Bilqis, Bobby, Bollywood

Think Do Jasoos. Now, think Bobby Jasoos.

Think Bend it like Beckham. Now think Bobby bends it (with the best of them might I add)!

Samajh aaya…? Nahi, phir continue reading.

Inhi chotti, chotti galiyon mein teri kismet chamkain gi, Bobby. Bilqis Ahmed issi Moghalpuray mein jasoos ban kar dekhayee gi.

As a 20-something graduate student, I am all too aware of Bobby’s many predicaments: shaadi, bachchay, career, love, life, aur shayad akhir mein zindagi. Not only could I relate to her constant apprehension vis-a-vis Abbaji, I could also feel Bobby’s anguish as she yearns to succeed. Perhaps, this is Bobby Jasoos’s biggest strength but I’ll get to this momentarily…



Moor: A Coming of Age?

If there’s one film that I’ve been patiently waiting for, it is Moor. I could give you a million reasons but a simpler option is to click on the video below.


Kyun… kaisa laga?

I first heard of Moor when it was titled Morqaye. Taken by what I saw in a brief news clip, I Googled and Googled, alas, my search was futile, but there just wasn’t much information out there. Then, a few months later, I came across Moor, and it was everything I expected it would be.

Set in Balochistan, a sort of outpost for Pakistani culture, with a title that borrows from Pashto, I cannot help but wonder how seamlessly Jamshed Mahmood Raza or Jami, as he is popularly know, ties the theme of unequal development on the peripheries of modern Pakistan by bringing together the language of NWFP (Khyber-Pakhtunkhawa) and FATA with the eerie landscape of Balochistan.

In less than two-and-a-half-minutes I see the geographic diversity of Pakistan from the snow-capped Karakoram peaks to the Kharan desert and even the Makran coast. I, then, see a slowly deteriorating railway system, Karachi in flames, and makeshift dirt roads. Finally, I see signs of life and death – a grave, a girl running, a man walking.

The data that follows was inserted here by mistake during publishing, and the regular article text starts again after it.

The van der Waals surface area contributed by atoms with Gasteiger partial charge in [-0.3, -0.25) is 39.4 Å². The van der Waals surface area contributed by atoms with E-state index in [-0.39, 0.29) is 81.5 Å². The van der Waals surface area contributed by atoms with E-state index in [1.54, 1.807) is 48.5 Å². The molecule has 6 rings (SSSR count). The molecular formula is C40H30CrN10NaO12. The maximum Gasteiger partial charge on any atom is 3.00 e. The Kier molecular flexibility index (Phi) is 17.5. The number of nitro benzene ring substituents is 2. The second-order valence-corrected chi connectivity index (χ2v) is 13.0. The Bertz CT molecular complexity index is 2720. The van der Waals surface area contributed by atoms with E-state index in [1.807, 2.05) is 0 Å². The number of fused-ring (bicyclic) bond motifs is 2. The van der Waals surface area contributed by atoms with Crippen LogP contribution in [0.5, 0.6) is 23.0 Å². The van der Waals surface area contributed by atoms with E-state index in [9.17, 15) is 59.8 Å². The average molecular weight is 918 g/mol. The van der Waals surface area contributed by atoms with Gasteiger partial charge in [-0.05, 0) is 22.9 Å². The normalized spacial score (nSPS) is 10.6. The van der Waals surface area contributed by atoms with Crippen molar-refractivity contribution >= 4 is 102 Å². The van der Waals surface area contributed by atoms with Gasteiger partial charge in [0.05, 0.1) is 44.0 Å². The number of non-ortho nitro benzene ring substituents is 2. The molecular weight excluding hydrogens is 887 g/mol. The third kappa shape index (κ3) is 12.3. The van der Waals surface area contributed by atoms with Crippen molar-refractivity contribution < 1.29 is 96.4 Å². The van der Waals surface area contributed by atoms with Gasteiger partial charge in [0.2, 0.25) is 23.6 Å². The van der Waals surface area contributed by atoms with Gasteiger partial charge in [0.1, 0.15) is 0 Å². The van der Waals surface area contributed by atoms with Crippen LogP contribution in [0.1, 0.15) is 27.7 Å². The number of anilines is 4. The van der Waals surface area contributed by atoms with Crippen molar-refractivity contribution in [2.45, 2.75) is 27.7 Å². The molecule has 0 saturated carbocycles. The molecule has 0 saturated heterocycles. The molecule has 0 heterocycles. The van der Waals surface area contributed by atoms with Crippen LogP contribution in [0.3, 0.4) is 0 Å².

Whether Jami wanted to juxtapose nature with technology (albeit deteriorating technology) and then populate his canvas with actors is a judgment call I’ll wait to make, but I can undoubtedly say that Moor is like a painting. It’s beautifully shot, the camera spans the length and breadth of each scene panning across panoramas of Pakistan’s rather stunning natural diversity. It does the same for the not-so-stunning state of infrastructure in the province of Balochistan.

In fact, that’s a recurring image throughout the trailer. I constantly see copious amounts of railway tracks, slowly moving locomotives, and rusting bogies, as though the railways are gripped by a disease, and slowly wasting away. The rot, which perhaps is what the director wants to get at, is visible yet still beautiful. Is it any wonder that this is the man behind the amazing music videos for Strings.

If visuals, as Sarmad Sehbai so correctly notes, are important, then, there’s no better film than Moor to convey that because even though the story is dirty and grimy it is beautifully presented without reeking of artifice.

Herein lies Moor’s strength it’s authenticity. And this honesty isn’t only relegated to the camerawork. The best stories, they say, come from pain, loss, and suffering. If there’s anything that Moor conveys it is these feelings but it does not leave me hopeless (a point I’ll get to in the review).

With it’s realistic leanings, strong script, stunning cinematography, and an exquisite eye for detail, I can firmly say that my friend is on to something when she says: “Pakistani cinema is stuck between Iranian realism and Indian spectacle.”

Till we meet for a review,

This is RB signing off.